At Baccalaureate Nursing Pinning Ceremony, students celebrate collective support and key adjustments

Health emergencies have no clock, and sometimes happen well into night’s darkness, Chelsea Nieves learned. A 7 p.m.-to-7 a.m. rotation at Central Vermont Medical Center’s emergency department, part of her Norwich University nursing program, turned her schedule, academic, circadian and otherwise, briefly upside down. 

“I had to adjust,” the Brooklyn, New York, resident said, “being able to change my sleep schedule and attending classes and making sure my work was in on time. I made sure that was done.”

Nieves and about a dozen fellow Accelerated Bachelor of Science in Nursing students celebrated a five-semester adaptation whirlwind Dec. 16 at Plumley Armory. Their fall semester Baccalaureate Nursing Pinning Ceremony, the first in-person version since 2019.

“I congratulate you and I commend you for digging deep and finding the determination, the grit and the resilience that was needed to get through these past five semesters.” Paulette Thabault, Norwich University nursing director

Before the students received pins signifying their program completion, Norwich Nursing Director Paulette Thabault traced the pinning tradition to the 1860s and British nurse and social reformer Florence Nightingale (1820-1910). Nightingale, who transformed nursing by setting new sanitation standards, received the Red Cross of St. George for her patient care during the Crimean War and then began presenting medals to diligent graduates of the nurse training school she established with St. Thomas’ Hospital in London.

By tradition, Norwich University’s students, who had the National Council Licensure Examination as a final hurdle, could choose anyone to affix their pins. Many proud parents did so at Plumley.

Thabault said December’s cohort was the first to have their Norwich University program bracketed by the pandemic, which as Nieves described, required adjusting.

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Norwich University nursing students read the International Council of Nurses Pledge at the Dec. 16, 2021, Baccalaureate Nursing Pinning Ceremony at Plumley Armory. (Photo by Mark Collier/Norwich University.)

“Your path to professional nursing was unlike any other — it has included remote learning, COVID testing, wearing masks, wearing (personal protective equipment), supporting those with illness and maybe even some loss,” she said. “I congratulate you and I commend you for digging deep and finding the determination, the grit and the resilience that was needed to get through these past five semesters.”

As at past pinnings, President Mark Anarumo relayed his family nursing ties. His mother had become a nurse in 1968, and left him a box of her mementos, including her nursing school pin and diploma. Anarumo’s mother died when he was 5; his grandmother gave him the box, which he’s carried through world travels with the U.S. Air Force and into Woodbury Hall.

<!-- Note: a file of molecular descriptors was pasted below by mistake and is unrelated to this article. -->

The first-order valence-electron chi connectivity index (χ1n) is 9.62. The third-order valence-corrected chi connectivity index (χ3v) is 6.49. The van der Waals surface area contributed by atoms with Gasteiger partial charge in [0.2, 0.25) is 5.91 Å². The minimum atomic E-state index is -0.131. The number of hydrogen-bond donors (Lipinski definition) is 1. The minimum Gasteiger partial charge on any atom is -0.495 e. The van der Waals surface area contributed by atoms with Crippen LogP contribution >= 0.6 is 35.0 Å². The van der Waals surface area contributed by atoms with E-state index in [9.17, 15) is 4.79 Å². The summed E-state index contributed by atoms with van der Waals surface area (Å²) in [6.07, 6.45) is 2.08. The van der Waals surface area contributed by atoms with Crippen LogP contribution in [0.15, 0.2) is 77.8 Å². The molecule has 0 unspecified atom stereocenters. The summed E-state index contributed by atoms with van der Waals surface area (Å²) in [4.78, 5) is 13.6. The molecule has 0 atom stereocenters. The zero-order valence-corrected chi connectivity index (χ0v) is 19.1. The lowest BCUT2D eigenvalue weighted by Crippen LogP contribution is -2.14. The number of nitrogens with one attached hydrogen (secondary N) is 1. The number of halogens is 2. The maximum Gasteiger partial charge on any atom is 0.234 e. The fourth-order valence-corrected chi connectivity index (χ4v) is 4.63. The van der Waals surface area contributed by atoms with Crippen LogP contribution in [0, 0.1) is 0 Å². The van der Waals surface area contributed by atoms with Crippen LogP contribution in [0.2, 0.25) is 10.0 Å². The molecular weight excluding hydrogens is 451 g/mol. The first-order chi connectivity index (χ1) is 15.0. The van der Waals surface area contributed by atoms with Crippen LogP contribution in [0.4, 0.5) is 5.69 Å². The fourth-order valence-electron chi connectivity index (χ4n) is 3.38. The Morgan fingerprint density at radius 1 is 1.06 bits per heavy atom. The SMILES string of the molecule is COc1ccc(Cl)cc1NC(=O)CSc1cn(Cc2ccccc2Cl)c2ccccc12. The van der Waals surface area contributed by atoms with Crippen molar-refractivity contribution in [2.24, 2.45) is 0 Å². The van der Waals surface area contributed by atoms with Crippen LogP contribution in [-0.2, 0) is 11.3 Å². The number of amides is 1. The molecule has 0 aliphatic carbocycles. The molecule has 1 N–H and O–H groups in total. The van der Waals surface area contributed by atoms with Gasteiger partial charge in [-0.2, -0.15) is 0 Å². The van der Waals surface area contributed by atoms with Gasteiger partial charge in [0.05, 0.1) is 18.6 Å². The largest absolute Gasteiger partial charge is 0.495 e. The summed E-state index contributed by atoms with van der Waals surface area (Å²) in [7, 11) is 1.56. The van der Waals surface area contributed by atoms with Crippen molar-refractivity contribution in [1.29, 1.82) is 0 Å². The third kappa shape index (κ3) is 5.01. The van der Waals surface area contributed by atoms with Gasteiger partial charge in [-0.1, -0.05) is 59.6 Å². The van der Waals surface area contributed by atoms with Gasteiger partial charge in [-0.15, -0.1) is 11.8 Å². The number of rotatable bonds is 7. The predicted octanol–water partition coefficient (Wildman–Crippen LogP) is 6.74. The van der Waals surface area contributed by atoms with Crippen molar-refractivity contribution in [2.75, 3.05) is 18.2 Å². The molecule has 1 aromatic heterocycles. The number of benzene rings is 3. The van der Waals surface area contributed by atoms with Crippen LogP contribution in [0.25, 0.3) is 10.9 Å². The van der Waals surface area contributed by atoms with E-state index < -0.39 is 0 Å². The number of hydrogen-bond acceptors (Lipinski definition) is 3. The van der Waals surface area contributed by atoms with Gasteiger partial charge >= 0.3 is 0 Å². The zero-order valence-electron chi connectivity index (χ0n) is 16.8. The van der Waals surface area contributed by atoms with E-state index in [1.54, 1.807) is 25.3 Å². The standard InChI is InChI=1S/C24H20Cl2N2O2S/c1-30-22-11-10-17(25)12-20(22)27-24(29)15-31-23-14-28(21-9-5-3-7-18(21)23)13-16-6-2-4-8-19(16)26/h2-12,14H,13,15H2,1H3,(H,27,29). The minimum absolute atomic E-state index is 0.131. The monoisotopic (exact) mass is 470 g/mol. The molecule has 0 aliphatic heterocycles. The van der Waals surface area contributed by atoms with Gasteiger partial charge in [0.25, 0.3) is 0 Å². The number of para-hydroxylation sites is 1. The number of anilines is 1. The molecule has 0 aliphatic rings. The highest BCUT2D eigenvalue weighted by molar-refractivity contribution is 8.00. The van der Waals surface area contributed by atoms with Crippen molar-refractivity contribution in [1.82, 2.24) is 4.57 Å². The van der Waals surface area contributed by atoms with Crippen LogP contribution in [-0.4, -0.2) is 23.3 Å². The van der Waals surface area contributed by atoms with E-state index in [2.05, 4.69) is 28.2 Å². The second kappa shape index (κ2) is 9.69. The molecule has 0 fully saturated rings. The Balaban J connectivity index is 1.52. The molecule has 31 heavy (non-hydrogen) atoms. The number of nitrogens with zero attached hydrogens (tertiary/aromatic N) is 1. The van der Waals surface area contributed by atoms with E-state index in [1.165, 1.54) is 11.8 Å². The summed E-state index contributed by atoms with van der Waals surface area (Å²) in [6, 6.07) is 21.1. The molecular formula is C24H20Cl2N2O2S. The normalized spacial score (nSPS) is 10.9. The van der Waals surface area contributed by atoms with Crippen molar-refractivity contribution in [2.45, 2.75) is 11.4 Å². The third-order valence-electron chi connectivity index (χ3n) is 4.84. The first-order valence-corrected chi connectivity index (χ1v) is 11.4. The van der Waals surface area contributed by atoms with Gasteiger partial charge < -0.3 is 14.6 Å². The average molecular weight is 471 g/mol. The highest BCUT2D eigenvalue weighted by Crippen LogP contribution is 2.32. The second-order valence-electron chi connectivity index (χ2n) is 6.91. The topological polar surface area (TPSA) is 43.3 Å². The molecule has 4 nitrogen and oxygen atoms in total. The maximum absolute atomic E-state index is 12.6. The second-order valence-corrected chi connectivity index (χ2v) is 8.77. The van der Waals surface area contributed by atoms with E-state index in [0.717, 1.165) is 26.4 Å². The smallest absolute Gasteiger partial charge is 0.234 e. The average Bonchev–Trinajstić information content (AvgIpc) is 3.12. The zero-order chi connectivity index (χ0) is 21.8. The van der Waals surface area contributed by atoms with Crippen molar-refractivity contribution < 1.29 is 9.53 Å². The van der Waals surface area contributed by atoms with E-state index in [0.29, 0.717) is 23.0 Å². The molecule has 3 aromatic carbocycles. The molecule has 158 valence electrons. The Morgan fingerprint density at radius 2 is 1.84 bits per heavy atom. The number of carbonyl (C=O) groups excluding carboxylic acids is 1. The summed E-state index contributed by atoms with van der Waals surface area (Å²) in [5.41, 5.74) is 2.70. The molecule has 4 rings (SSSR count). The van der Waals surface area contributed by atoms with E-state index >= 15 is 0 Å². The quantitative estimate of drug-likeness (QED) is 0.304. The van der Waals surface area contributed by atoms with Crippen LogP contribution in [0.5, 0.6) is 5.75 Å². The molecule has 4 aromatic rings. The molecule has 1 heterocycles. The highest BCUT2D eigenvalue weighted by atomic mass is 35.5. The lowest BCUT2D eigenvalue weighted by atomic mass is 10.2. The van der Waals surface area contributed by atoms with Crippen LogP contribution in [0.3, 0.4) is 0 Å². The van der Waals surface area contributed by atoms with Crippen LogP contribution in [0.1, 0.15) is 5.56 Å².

Beyond his mother’s memory, Anarumo said he respected nurses for helping his father endure several major ailments.

“He could take or leave almost every doctor he talked with,” said Anarumo, who’d come off the road after a flurry of  Presidential Inauguration Tour fundraising. “The nurses were the ones who saved his life and kept him going and helped him recover so he could get back on his feet.”

'This is it.’

Student Corey Pabst said seeing nurses care for a dying grandfather inspired her to study nursing after she’d earned a biology degree from St. Michael’s College in Colchester, Vermont. 

“The nurses were really great to him, and that was the final push,” Pabst said, recalling his death during her St. Michael’s sophomore year. “Then I started working at an assisted living facility in Winooski and, I was like, ‘This is it, I love it. I definitely want to be a nurse.'”

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Norwich University Nursing Lecturer Sarah Manacek and student Jessica O’Toole celebrate Dec. 16, 2021, at the Baccalaureate Nursing Pinning Ceremony at Plumley Armory. (Photo by Mark Collier/Norwich University.)

Pabst said she’ll soon move to Salt Lake City, to work at a surgical trauma center and be near a sister. (She’ll bring along her boyfriend, a Norwich University criminal justice graduate). She said she was glad to have to pin in person and have her professors’ support.

“Absolutely amazing, the professors here,” Pabst said. “I hear friends from other nursing schools come home crying because their professors were terrible and mean to them, and our professors have never been anything but supportive, especially Llynne (Kiernan) and Jamie (Maxham-Robillard). They’ve been, like, the biggest cheerleaders for our class.”

Thabault encouraged the students to seize chances to lead, and Nieves remembered a fraught hospital shift when she did. When a man arrived with in-progress heart attack, Nieves’ well-practiced patient-first ethos clicked in; she assured him he wouldn’t be alone and that she’d tell his family what was happening. She rode with him on the 40-minutes-or-so ambulance trip from her hospital in Berlin, Vermont, to the University of Vermont Medical Center’s cardiac catheterization laboratory in Burlington, Vermont.

“Just being able to see that interaction with the patient, being able to be active and making sure he was stable enough,” she said, recalling what had mattered in the moment. “And he lived.”

(Slideshow photos by Mark Collier/Norwich University.)


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